For black and Hispanic leaders, the 50th anniversary of the March on Washington offers not only a chance to commemorate the civil-rights movement, but also an opportunity to make a high-profile push for some of their top public-policy priorities.
Members of the Congressional Black Caucus, who were already fighting restrictive voter-ID laws in several states, took another hit earlier this year when the Supreme Court gutted part of the Voting Rights Act of 1965. Meanwhile, advocates for comprehensive immigration reform that includes a path to citizenship have spent the summer urging Republicans to join their cause, but they remain largely at the mercy of the GOP.
Both communities see the themes of the 1963 march—and the call for equal rights and jobs memorialized in Martin Luther King Jr.'s historic "I Have a Dream" speech—as applicable to the battles they are fighting today.
"What you'll hear is people articulating a national agenda of how we can move both economic and political empowerment forward," said Rep. Terri Sewell, D-Ala., whose state sparked the Supreme Court case over the Voting Rights Act. "We owe it to the legacy of those freedom fighters to continue to make strides forward, not just on the political front, but on the economic front as well."
Although this weekend's march is celebrating an event from 50 years ago, participants are portraying it as the chance to renew the civil-rights movement with a focus on both voting rights and economic inequality. Reps. Marcia Fudge, D-Ohio, chairwoman of the CBC, and John Lewis, D-Ga., a civil-rights icon, will be among those speaking.
"While it is a celebration of the milestones that we've accomplished, the many goals that we've accomplished, at the same time it's a time to guard what we have accomplished," said Rep. Elijah Cummings, D-Md. "We're talking about basic rights, we're talking about people trying to live the very best lives that we can, we're talking about equality and equity, and I think that, in a way, it's what Dr. King talked about."
Cummings said it would be "political malpractice" to omit the Voting Rights Act as a central topic of the weekend's events. The speakers will address the broad importance of the law, he said, but might also call upon specific members—like House Speaker John Boehner, R-Ohio—to take action.
In June, the Supreme Court ruled unconstitutional the formula that determined that nine, mostly Southern states must seek advance approval from the federal government before changing their election laws. That formula, the Court said, was out of date, and without it, the section of the law mandating that states seek preclearance loses its teeth.
The Supreme Court left the law in Congress's hands, saying it could still seek to oversee those states by writing a new formula, but lawmakers have taken only preliminary steps to do so. In June, the Senate Judiciary Committee and the House Judiciary's Constitution and Civil Justice Subcommittee held hearings on the Supreme Court decision. Only Sen. Patrick Leahy, D-Vt., the chairman of the Senate Judiciary Committee, has stressed the importance of quick action to restore the full force of the law.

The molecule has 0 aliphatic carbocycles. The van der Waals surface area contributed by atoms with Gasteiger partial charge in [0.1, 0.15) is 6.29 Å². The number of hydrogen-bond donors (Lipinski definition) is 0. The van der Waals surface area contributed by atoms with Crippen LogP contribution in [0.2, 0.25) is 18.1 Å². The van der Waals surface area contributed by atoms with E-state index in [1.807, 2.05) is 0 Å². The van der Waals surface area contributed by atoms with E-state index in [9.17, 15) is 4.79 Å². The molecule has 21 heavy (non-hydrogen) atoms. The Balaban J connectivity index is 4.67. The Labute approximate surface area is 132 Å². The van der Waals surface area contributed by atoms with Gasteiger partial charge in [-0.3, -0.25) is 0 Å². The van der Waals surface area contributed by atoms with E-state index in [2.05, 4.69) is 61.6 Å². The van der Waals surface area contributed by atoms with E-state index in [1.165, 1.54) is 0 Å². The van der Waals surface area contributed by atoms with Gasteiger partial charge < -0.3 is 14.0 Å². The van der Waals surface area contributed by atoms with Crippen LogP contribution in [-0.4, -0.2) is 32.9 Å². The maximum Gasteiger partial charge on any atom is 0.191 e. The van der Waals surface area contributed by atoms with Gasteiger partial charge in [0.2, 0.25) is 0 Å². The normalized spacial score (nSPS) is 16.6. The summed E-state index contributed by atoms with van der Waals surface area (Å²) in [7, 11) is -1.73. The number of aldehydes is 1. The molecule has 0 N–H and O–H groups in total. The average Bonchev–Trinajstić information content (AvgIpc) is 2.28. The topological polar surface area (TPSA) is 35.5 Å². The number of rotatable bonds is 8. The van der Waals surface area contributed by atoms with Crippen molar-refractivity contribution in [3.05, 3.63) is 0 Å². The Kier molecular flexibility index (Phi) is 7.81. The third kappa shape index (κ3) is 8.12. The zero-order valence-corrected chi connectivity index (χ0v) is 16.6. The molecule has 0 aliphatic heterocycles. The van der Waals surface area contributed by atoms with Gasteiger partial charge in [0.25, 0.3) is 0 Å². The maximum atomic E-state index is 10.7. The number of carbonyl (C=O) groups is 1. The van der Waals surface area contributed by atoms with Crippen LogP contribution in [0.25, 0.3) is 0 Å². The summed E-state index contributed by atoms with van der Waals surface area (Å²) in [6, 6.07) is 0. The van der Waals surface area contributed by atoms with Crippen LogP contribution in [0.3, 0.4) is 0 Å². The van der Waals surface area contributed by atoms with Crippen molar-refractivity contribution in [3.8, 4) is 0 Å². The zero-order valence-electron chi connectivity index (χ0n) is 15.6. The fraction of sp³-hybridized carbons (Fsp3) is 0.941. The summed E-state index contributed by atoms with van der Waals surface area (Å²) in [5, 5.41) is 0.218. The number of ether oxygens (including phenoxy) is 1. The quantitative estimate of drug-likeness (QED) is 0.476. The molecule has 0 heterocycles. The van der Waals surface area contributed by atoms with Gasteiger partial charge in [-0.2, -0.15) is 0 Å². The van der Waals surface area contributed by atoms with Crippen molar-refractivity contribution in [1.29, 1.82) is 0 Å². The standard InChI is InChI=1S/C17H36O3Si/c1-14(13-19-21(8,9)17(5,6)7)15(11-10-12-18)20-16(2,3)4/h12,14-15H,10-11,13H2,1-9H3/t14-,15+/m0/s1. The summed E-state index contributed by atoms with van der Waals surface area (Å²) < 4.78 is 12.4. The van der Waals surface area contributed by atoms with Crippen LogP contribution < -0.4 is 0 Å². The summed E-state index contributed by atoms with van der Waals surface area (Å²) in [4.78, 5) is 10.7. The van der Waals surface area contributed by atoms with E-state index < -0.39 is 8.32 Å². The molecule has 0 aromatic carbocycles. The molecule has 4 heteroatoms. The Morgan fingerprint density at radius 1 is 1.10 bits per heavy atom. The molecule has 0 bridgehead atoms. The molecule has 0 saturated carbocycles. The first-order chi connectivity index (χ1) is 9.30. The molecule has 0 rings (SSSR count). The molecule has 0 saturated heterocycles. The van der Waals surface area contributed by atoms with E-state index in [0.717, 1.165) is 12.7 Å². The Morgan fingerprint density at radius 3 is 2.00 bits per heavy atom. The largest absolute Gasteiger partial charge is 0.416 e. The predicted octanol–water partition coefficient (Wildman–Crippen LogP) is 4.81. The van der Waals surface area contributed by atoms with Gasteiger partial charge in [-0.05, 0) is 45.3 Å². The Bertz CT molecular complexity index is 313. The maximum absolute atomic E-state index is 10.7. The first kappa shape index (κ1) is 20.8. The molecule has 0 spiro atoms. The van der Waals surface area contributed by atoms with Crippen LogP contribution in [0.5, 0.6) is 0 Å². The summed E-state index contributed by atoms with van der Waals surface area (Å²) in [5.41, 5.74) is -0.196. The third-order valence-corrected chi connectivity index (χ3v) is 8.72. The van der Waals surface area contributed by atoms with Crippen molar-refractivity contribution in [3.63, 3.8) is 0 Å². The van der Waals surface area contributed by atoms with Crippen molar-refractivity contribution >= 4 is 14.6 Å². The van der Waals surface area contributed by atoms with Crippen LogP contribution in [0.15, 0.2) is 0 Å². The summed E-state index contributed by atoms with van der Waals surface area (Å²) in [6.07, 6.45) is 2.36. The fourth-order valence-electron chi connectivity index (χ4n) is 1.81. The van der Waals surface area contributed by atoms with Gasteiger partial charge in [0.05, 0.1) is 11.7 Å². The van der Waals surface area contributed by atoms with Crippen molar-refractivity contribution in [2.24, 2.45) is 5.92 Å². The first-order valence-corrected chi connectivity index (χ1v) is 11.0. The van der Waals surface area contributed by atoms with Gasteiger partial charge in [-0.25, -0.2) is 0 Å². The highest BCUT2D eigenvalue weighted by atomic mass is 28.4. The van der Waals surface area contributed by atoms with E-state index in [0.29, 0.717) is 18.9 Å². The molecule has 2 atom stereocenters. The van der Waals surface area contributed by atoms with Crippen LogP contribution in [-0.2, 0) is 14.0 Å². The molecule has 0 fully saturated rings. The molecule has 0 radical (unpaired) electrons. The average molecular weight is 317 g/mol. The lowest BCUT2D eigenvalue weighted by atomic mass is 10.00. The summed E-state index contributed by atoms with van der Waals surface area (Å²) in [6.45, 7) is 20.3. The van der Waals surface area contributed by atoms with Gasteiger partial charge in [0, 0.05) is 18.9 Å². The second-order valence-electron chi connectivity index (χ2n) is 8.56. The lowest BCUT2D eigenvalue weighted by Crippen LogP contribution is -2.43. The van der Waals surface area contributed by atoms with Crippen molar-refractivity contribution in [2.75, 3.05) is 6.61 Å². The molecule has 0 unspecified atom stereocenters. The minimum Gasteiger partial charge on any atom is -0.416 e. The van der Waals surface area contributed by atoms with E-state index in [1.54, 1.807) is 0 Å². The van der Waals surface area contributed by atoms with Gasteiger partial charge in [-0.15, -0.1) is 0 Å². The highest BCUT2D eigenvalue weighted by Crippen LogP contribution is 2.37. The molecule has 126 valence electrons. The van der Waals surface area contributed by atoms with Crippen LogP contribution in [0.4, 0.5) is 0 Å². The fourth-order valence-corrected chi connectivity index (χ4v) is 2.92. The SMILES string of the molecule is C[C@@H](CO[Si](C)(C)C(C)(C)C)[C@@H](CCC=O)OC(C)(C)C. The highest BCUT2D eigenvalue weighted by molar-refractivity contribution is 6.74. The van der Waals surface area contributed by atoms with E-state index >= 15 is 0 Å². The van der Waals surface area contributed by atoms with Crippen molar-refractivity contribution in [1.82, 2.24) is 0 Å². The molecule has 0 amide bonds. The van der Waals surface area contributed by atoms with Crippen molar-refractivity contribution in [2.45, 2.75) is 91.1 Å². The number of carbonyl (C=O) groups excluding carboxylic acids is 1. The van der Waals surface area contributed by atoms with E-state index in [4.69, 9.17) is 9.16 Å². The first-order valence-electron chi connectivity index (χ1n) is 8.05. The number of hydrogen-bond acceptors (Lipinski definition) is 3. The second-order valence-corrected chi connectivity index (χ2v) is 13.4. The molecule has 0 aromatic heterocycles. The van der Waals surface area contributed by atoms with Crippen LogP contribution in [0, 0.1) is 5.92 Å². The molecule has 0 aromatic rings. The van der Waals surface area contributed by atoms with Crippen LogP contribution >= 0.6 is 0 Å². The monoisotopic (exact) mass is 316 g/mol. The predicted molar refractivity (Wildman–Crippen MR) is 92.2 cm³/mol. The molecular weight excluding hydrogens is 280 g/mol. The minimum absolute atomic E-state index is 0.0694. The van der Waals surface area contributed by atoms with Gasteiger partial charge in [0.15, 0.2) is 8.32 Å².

For now, the Obama administration has shouldered most of the work of individually challenging state laws they find to be discriminatory. On Thursday, the Justice Department filed a lawsuit challenging Texas's new voter identification law. DOJ is also joining an additional suit over the state's redistricting laws.
Meanwhile, the pace of work on immigration reform has slowed significantly since the Senate passed a bill in late June. The House of Representatives left for the August recess with no definitive floor action scheduled on the handful of bills that have come out of committee. There is no pending legislation that addresses a solution for most of the million of immigrants living illegally in the United States.
Proponents of a path to citizenship, who have been actively advocating for an immigration-reform bill over the congressional recess, are using the march to press for quick action on their priorities. Janet Murguía, the president of the National Council of La Raza, told reporters on a conference call that King's speech 50 years ago resonated with the Latino community. "He remains a beloved icon to everyone," she said.
"African-Americans understand the inherent power of citizenship," said Wade Henderson of the Leadership Conference on Civil and Human Rights, who spoke to reporters on the conference call with Murguía and others. Leaders from both the black and Hispanic communities have said joining efforts will make them stronger, not dilute either message.
Rep. Luis Gutierrez of Illinois, perhaps the most prominent Democratic advocate for immigration reform, made this case from his own personal experience. "Quite simply, without the march and the movement, there is no Voting Rights Act, and with no Voting Rights Act, there is no majority Latino district carved out in Chicago in 1990," he said. "I wouldn't be on this call as Rep. Luis Gutierrez."
This article appears in the August 23, 2013, edition of NJ Daily.